Police Service of Northern Ireland Code of Ethics 2008

Title of guidance:

Police Service of Northern Ireland Code of Ethics 2008

Northern Ireland Policing Board (NIPB)

PSNI Code of Ethics 2008
Year published: 2008
Length: 40 pages
Format: PDF (299Kb)
Other formats: alternative formats such as large print, CD, audio cassette and in minority languages available on request - phone: 028 9040 8500 / email: information@nipolicingboard.org.uk
Producer/ Publisher: NIPB
Type of organisation: Inspectorate

 

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Categories:

Policing | Criminal justice, courts and prisons | Immigration and asylum | Inspection and regulation | Commissioning or procurement | In-house Service Guidance | Human Rights Act | European Convention on Human Rights | Northern Ireland Act 1998 | Police and Criminal Evidence (Northern Ireland) Order 1989 | Police (Northern Ireland) Act 2000 | GB wide (Northern Ireland)

Audience: Senior executive | Service management | Corportate management | Human resources | Front-line service personnel | Elected councillors, board members, trustees | Policy managers and directors | Legal directors | Finance directors

Topics: Human rights | equality | proportionality | dignity | privacy | security | torture / inhuman or degrading treatment

Summary

Superseding an earlier version published in 2003, this document sets out the disciplinary code for all police officers in Northern Ireland (within the Police Service of Northern Ireland (PSNI)). It was drafted in the light of a review carried out by the Northern Ireland Policing Board, PSNI and both organisations' human rights advisors.

As a benchmark of ethical standards, it lays down standards of conduct and practice for police officers and is intended to make them aware of their obligations under the Human Rights Act and the European Convention on Human Rights. It sets out a series of broad duties, referenced directly to relevant provisions of both national and international law, and, in some cases, to specific judgments.

The ethical standards are divided into ten articles (together with explanatory notes), covering: professional duty; police investigations; privacy and confidentiality; use of force; detained persons; equality; integrity; property; fitness for duty; and duty of supervisors. A breach of the standards is a disciplinary offence and could lead to dismissal.

The code takes account of certain issues that are unique to Northern Ireland (such as the Police Service attestation).

Key human rights messages in this guidance

  • 'In our daily work we should treat each person in the way in which we would want a police officer to treat us or members of our family' (Sir Hugh Orde)
  • The people of Northern Ireland have a right to expect the Police Service to protect their human rights by safeguarding the rule of law and providing a professional Police Service.
  • Police officers responsible for the planning and control of operations where the use of force is a possibility shall so far as possible plan and control them to minimise recourse to the use of force, in particular, potentially lethal force (ref: McCann v UK, 1995)
  • Police officers shall ensure that all detained persons for whom they have responsibility are treated in a humane and dignified manner.
  • The prohibition of torture is an absolute right - there is no justification for failing to comply with this standard.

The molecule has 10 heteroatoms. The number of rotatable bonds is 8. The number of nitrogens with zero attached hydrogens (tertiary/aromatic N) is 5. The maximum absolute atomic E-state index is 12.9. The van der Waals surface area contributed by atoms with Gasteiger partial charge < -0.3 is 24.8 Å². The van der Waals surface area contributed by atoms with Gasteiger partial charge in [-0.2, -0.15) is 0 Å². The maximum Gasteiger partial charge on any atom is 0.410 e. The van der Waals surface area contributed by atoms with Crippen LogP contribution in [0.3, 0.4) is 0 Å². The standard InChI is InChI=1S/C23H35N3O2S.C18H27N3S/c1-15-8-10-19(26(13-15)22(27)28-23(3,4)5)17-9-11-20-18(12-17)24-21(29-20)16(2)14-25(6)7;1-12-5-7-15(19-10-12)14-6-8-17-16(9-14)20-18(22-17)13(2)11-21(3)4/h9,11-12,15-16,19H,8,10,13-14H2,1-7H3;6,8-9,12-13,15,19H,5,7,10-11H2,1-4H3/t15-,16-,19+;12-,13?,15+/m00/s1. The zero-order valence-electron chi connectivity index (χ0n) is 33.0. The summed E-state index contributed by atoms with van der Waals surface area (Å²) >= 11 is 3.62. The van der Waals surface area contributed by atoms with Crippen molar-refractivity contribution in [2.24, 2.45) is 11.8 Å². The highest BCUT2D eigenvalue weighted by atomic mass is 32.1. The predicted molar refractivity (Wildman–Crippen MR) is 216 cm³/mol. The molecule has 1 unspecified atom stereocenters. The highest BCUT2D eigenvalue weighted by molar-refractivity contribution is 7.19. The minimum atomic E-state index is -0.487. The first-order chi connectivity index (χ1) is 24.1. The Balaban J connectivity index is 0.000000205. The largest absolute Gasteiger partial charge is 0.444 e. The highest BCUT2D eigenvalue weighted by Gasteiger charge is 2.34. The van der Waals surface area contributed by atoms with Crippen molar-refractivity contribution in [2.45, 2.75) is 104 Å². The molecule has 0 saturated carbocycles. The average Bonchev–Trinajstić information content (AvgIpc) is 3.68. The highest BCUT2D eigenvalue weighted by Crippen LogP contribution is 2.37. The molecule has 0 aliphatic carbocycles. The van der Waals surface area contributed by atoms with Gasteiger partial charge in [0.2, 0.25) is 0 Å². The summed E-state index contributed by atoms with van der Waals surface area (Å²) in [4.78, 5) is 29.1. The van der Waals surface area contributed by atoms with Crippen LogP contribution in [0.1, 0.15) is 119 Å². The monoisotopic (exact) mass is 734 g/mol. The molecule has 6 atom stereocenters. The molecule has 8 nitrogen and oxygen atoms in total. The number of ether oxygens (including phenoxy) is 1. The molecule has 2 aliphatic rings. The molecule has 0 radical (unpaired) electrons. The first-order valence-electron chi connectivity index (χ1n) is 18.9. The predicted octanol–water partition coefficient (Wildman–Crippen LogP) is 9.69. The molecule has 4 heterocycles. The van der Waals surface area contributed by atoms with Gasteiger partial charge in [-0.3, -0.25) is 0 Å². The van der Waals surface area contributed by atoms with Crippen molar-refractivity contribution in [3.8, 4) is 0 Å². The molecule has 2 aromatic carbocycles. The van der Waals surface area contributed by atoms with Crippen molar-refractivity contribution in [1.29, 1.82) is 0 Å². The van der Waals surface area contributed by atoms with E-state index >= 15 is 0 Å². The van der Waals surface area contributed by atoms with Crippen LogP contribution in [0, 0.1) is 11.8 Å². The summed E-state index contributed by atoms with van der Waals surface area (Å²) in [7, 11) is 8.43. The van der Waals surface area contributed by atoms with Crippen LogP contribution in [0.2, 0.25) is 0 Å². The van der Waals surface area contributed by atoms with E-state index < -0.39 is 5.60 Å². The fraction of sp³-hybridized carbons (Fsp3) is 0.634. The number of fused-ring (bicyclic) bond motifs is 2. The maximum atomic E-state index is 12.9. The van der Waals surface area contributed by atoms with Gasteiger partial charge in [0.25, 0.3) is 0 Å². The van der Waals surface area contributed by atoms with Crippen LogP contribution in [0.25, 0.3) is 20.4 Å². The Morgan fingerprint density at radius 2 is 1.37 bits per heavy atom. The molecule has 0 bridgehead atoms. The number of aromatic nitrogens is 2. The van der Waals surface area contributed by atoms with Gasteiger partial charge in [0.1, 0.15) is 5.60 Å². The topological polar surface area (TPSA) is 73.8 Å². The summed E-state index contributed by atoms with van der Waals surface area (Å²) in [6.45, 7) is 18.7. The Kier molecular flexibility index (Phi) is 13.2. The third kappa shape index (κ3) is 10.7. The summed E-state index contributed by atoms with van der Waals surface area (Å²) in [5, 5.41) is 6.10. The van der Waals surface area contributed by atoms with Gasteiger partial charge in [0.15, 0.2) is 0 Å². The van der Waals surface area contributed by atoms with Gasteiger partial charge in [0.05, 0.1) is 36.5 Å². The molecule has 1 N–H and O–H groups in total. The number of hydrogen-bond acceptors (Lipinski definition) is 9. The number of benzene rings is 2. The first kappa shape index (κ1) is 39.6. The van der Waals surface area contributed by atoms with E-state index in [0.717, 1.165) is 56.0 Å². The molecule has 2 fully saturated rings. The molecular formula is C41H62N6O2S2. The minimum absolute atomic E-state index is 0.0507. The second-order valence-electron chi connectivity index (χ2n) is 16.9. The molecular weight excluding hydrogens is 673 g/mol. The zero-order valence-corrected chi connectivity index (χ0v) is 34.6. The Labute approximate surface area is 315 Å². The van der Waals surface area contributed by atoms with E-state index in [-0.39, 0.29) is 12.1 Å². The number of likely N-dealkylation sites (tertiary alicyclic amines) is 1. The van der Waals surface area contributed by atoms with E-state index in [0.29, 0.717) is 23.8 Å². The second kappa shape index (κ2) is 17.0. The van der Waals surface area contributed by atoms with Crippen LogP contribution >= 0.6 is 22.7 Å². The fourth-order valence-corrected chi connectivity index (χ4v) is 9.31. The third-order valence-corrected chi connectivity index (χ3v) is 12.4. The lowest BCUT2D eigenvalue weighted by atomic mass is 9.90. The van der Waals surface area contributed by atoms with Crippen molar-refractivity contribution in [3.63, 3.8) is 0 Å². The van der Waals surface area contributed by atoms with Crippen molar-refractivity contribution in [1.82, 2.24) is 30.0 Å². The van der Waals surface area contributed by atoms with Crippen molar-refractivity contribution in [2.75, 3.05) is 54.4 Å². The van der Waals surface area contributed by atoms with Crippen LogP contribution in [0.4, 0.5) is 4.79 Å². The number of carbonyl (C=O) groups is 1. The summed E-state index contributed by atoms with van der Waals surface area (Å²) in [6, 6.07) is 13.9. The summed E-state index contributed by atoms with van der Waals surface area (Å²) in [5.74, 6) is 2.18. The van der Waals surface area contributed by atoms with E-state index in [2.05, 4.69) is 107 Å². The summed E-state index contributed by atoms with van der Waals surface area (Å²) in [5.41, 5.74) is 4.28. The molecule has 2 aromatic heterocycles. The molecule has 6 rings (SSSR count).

• Police officers shall give equal respect to all individuals and their traditions, beliefs and lifestyles.

Full review of this guidance

Legal and policy context

The introduction of a code of ethics for the police in Northern Ireland was a recommendation of the Patten Report (Report of the Independent Commission on Policing, 1999), which stated that '...to focus policing in Northern Ireland on a human rights-based approach...It is more a matter of the philosophy of policing, and should inspire everything that a police service does'.

The Northern Ireland Policing Board (NIPB) has a statutory duty to monitor the compliance of the PSNI with the Human Rights Act (HRA) 1998.

The NIPB's human rights advisors, Keir Starmer QC and Jane Gordon, provided advice as to how the code is explained to officers and their supervisors, how officers are trained and how breaches of the code are investigated.

What difference do human rights make?

The report states that public confidence in the Police Service is closely related to the attitude and behaviour of officers towards members of the public, in particular their respect for the human rights and fundamental freedoms of individuals as enshrined in the European Convention on Human Rights.

Police officers also have the same right to respect for their human rights and fundamental freedoms.

Related equality messages

  • Police officers shall give equal respect to all individuals and their traditions, beliefs and lifestyles.
  • Police officers are required to act with fairness, self-control, tolerance and impartiality.
  • The code refers to the duty under s. 75 of the Northern Ireland Act to promote equality of opportunity between persons of different groups, such as persons of different sex, religious belief, political opinion, racial group, sexual orientation, age, disability or marital status, and the desirability of promoting good relations between persons of different religious belief, political opinion or racial group.

Other important information

As noted above, the code takes account of certain issues that are unique to Northern Ireland (e.g. the Police Service attestation).

Date of review

April 2011

Also refers to other international standards:

  • UN Code of Conduct for Law Enforcement Officials
  • UN Basis Principles on the Use of Force and Firearms by Law Enforcement Officials
  • European Police Code of Ethics

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